6 point buck having breakfast
Now, our backyard is fenced. Three sides have 6' wooden fencing, but the back is just chain link. Deer have never jumped the fence - the pickings are too easy elsewhere.

In amazement, I walk to the dining room, raising the shades to get a better look. I startle him.

Isn't he beautiful?
He's a six-point buck. A blacktail deer? He watches me watch him, eventually deciding I'm not an immediate danger. I notice he is favoring his right hind leg, walking on three. He probably hurt it jumping the fence. Now why would he jump it? Was something chasing him?

There aren't many options when an injured deer is in your yard on Thanksgiving. Everything is closed. We don't want to call the police to take care of it. He can stay, at least for today. We'd rather not start the holiday with a bang.

He found a safe place.
I fear his leg is broken, but maybe it's just sprained. He seems to be ok other than that. He walks across the yard, finding a sheltered place to rest. We open the gate, giving him a way to leave when he's ready.

When we come home that night, he has moved to a new spot in the yard. He seems to like it here. 

He rests here, protected.
He's gone now. He was back in his favored place this morning. I tried to put some water out for him, thinking he might need some. I stayed well away, but still spooked him. He jumped the fence, still limping, and left. 

I hope he's ok. I hope he heals and lives a long life. At least we gave him a chance. And if he doesn't make it, he'll go back to nature, into the natural cycle of things.

But this Thanksgiving, we had a visitor.

Wednesday, November 23, 2011

I am thankful for...

There are many, many things to be thankful for on this Thanksgiving Eve. Before I start my list, grade school style, there are two thoughts I would like to share. First, LeVar Burton tweeted this earlier today: gratitude = grateful + attitude Second, I've read a lot of posts in the last few days with tips for surviving Thanksgiving with the family. And I find it sad that family is something to be endured for so many people. Maybe we're boring, but I am so glad our family avoids all the drama, that we get along and can have a good time without reminders to "be respectful". So here's my Thanksgiving survival guide: Remember that this is your family. If everyone can do that, no one has to go home in tears. Unfortunately it seems there are a lot of people who forget this and make each other's lives miserable. So, this Thanksgiving I am thankful for a caring family, a great bunch of wonderful friends, our reasonably good health (Chris's current cold is minor compared to what we could face), a home that is more than a roof over our heads, Chris having a job he likes, being able to pay our bills, Chris finishing his degree this semester, our loving cats. I am so grateful we have opportunities to do what we love and that, when things go wrong, we can remind ourselves that they are first world problems. I am thankful we can afford to put food on the table, that our kids have shoes and warm coats and a safe place to sleep at night. There are so many things to be thankful for, but I think that's a pretty good list. Happy Thanksgiving!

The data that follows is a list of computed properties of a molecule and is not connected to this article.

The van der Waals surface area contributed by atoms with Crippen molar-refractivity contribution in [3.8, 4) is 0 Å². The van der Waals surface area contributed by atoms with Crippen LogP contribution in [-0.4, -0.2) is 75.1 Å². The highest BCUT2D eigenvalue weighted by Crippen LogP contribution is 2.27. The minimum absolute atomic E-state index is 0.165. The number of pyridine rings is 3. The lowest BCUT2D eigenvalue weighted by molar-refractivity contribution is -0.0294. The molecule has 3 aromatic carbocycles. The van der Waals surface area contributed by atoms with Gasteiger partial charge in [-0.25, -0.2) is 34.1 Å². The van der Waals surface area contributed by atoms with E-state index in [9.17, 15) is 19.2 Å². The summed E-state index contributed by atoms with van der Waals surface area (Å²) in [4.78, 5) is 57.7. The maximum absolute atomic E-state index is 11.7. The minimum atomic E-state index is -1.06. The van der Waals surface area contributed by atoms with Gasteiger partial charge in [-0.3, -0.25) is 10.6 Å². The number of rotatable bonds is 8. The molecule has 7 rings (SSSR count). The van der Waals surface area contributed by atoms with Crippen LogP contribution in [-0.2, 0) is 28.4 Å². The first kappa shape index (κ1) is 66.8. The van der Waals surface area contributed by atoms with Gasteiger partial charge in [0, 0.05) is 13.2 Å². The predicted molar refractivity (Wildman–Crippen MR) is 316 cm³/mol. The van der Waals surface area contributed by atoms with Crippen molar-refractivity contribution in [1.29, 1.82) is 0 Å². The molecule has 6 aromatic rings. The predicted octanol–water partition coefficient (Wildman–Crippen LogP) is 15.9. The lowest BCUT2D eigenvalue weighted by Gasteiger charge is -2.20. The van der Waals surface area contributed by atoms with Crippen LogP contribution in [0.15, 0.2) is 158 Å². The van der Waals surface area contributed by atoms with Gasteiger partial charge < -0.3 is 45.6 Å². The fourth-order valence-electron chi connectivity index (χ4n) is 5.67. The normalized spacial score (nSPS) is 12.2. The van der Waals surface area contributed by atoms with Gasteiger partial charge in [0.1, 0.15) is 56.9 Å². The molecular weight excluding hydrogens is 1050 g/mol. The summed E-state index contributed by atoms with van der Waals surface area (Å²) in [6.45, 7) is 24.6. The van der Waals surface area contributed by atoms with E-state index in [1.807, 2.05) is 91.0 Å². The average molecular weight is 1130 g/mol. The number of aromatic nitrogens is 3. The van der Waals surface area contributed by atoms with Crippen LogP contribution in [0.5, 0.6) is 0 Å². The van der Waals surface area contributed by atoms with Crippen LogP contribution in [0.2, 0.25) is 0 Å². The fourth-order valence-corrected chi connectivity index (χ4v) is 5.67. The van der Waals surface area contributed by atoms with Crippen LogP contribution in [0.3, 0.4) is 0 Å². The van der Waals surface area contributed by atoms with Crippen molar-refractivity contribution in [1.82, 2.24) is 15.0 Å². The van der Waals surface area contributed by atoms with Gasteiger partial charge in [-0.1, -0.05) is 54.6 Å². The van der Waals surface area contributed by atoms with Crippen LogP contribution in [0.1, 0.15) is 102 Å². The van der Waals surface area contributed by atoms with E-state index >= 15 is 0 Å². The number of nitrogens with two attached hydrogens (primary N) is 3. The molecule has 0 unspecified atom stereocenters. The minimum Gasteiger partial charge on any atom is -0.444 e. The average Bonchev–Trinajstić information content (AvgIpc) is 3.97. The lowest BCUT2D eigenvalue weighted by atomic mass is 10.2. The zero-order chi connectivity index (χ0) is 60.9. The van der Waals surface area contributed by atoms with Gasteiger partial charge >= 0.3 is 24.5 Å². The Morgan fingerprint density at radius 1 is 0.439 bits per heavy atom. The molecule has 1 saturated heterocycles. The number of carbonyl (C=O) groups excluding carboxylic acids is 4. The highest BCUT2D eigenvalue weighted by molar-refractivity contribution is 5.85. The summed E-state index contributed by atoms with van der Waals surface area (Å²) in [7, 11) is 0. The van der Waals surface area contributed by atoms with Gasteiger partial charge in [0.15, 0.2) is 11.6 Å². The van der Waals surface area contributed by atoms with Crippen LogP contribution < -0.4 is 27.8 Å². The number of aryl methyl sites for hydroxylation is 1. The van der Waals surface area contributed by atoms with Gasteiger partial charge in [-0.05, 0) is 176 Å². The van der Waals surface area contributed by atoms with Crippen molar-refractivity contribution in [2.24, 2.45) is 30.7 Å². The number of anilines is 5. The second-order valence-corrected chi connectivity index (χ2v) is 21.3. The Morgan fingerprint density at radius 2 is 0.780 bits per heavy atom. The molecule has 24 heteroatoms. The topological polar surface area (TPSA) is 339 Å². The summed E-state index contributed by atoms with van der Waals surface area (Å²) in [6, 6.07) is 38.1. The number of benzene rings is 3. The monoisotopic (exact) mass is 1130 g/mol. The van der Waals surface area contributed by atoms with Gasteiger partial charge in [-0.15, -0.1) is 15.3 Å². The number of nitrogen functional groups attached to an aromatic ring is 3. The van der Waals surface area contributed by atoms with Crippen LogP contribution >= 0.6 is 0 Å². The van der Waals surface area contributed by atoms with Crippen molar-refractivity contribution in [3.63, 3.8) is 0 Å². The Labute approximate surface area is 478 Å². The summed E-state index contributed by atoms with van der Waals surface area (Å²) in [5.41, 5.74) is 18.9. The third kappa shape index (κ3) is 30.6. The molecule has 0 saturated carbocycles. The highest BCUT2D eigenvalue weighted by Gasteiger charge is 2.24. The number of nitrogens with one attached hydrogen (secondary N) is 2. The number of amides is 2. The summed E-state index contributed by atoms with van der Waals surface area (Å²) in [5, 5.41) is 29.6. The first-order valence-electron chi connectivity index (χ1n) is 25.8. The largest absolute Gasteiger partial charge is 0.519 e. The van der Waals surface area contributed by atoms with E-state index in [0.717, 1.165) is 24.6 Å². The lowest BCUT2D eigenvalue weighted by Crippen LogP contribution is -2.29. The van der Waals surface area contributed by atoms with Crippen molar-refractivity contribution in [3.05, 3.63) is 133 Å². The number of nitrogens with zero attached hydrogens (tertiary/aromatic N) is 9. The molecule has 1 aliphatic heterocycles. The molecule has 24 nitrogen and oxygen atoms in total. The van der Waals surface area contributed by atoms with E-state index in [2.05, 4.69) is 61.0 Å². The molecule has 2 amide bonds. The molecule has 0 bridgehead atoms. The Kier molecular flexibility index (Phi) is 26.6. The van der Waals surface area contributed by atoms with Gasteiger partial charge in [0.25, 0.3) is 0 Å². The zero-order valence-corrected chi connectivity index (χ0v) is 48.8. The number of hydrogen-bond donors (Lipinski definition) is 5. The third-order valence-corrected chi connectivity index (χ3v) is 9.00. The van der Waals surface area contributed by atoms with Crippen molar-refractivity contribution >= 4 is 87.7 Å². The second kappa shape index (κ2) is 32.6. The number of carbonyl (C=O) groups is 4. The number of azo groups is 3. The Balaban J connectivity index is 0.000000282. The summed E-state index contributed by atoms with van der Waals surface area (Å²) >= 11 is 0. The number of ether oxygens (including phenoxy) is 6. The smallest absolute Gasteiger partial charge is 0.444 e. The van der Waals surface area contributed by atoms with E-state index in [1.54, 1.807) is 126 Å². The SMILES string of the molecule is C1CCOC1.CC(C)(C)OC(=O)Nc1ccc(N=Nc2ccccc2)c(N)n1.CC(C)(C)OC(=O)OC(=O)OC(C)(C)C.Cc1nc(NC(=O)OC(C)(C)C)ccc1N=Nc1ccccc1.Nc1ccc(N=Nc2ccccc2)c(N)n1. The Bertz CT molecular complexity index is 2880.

Saturday, November 19, 2011

Giraffe cake adventure

Wil loves giraffes. This year for his birthday, he wanted a giraffe cake. As any good parent would, I searched online for a giraffe cake pan.

Did you know giraffe cake pans are hard to find? There is the Wilton generic animal face pan, which is discontinued, but still to be found on eBay. And you can download directions on how to decorate it as just about any animal, including giraffes.

But that wasn't good enough. Because Wil saw a full body giraffe cake pan and wanted that. So I ordered it.

Imagine my surprise when I saw how tiny the pan is.
Yep, I didn't read the description thoroughly. The cake pan is not much bigger than a cupcake. 

On to plan B. What can you do when you realize your cake pan is not right and the birthday party is in less than a week? Well, I could have ordered something else online and paid for express shipping. But I decided to be Creative!

What did I come up with, you ask? Cupcake giraffes. 

Cupcake giraffes.
The birthday boy loves them. He especially loves that there are two! And that he gets a tiny giraffe cake all to himself while the rest of us have cupcakes.